Source: Amazon.com.

Aside from generating billions in revenue each quarter, Amazon.com (NASDAQ:AMZN) has a core e-commerce platform that's been an invaluable tool in creating entirely new businesses from scratch.

Amazon has also long been viewed as a potential entrant into mobile payments. To that end, it recently rolled out a product that pits it directly against online-payments power PayPal (NASDAQ:PYPL).

Bank of Amazon? 
According to Re/code, Amazon recently announced the public rollout of out its "Pay With Amazon" functionality to third-party websites and mobile apps in the coming months. The product is currently available in the U.S., but reports indicate that Amazon wants to grow the service's geographic footprint in earnest. Per the Re/code report, Amazon said its payments team is "tripling down" on expanding Pay With Amazon in other developed tech markets such as Japan and Germany.

Still, this isn't Amazon's first attempt at launching a potential PayPal competitor, and investors in both companies should view Amazon's efforts with some skepticism. Amazon launched the first iteration of its payments products in 2007, and its progress in producing a competitive product similar to PayPal has moved in fits and starts in the years since. Earlier this year, Amazon unceremoniously killed its Amazon Wallet product, just six months after taking it live, but there's also reason to think this time could be different for Amazon.

Earlier this year, Amazon hired away former PayPal executive Patrick Gauthier to get its third-party payments product in order, and it appears he's done just that. Although we're notably lacking a baseline figure for context, Gauthier did reveal that Pay With Amazon's external transaction volume has increased 180% year over year. So while Amazon currently enjoys few marquee partners for Pay With Amazon, PayPal investors will want to take notice this time around.

What this means for Amazon and PayPal
For Amazon, launching a successful online-payments business would be a win in a few critical respects. First, a payments service could create another fresh revenue source to support Amazon's core e-commerce business, much as AWS leverages Amazon's technological infrastructure to create an adjacent profit center. Second -- and this could change in Pay With Amazon's final terms of service -- the product could give Amazon valuable shopping data from other retailers. This point could be a difficult sell with merchants, some of which might compete directly with Amazon.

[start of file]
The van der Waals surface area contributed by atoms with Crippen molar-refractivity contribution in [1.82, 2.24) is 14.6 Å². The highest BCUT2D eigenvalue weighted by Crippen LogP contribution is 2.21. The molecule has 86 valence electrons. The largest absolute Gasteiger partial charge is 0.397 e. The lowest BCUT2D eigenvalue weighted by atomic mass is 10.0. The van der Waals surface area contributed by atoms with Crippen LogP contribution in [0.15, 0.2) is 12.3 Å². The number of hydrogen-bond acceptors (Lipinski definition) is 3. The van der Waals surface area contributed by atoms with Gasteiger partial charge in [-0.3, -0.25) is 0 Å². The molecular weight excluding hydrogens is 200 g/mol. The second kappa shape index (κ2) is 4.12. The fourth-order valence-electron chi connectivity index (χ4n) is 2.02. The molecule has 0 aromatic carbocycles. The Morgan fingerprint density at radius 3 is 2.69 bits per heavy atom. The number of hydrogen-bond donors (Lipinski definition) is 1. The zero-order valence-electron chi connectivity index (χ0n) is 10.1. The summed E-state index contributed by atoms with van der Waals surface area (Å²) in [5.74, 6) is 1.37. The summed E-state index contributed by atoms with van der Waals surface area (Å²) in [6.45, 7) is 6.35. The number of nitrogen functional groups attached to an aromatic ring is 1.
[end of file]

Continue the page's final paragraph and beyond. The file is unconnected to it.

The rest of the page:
Either way, Amazon's entry into this space represents a threat to PayPal. It's smart for Amazon to get in line, as the number of PayPal competitors is rather lengthy. A few noteworthy recent entrants into the online-payments market include Apple, Stripe, and Square.

Thankfully for PayPal shareholders, new market entrants don't appear to be affecting PayPal's ongoing business expansion so far. PayPal's recently reported third-quarter earnings came in better than Wall Street expected, and PayPal demonstrated impressive strength across its entire business. GAAP revenue and fully diluted EPS increased 15% and 28%, respectively. Furthermore, PayPal grew its total payment value by 27% to $70 billion, still offering ample room for growth in the estimated $2.5 trillion market for digital payments. The company managed to increase both its aggregate customer base and the number of transactions each customer completes.

Over the year's I've covered Amazon, I've come to appreciate the company's willingness and ability to take on huge new challenges. Given Amazon's deep proximity to the way so many users buy and sell things online, only a fool (lowercase) would dismiss Amazon as a potential threat. However, as we've seen in PayPal's few earnings reports as a publicly traded company, that company appears to be clicking on all cylinders in virtually every regard. So although PayPal investors shouldn't lose any sleep right now over Amazon's gradual entry into online payments, this storyline is one that all PayPal investors will want to watch closely as it unfolds.

Andrew Tonner owns shares of Apple. The Motley Fool owns shares of and recommends Amazon.com, Apple, and PayPal Holdings. Try any of our Foolish newsletter services free for 30 days. We Fools may not all hold the same opinions, but we all believe that considering a diverse range of insights makes us better investors. The Motley Fool has a disclosure policy.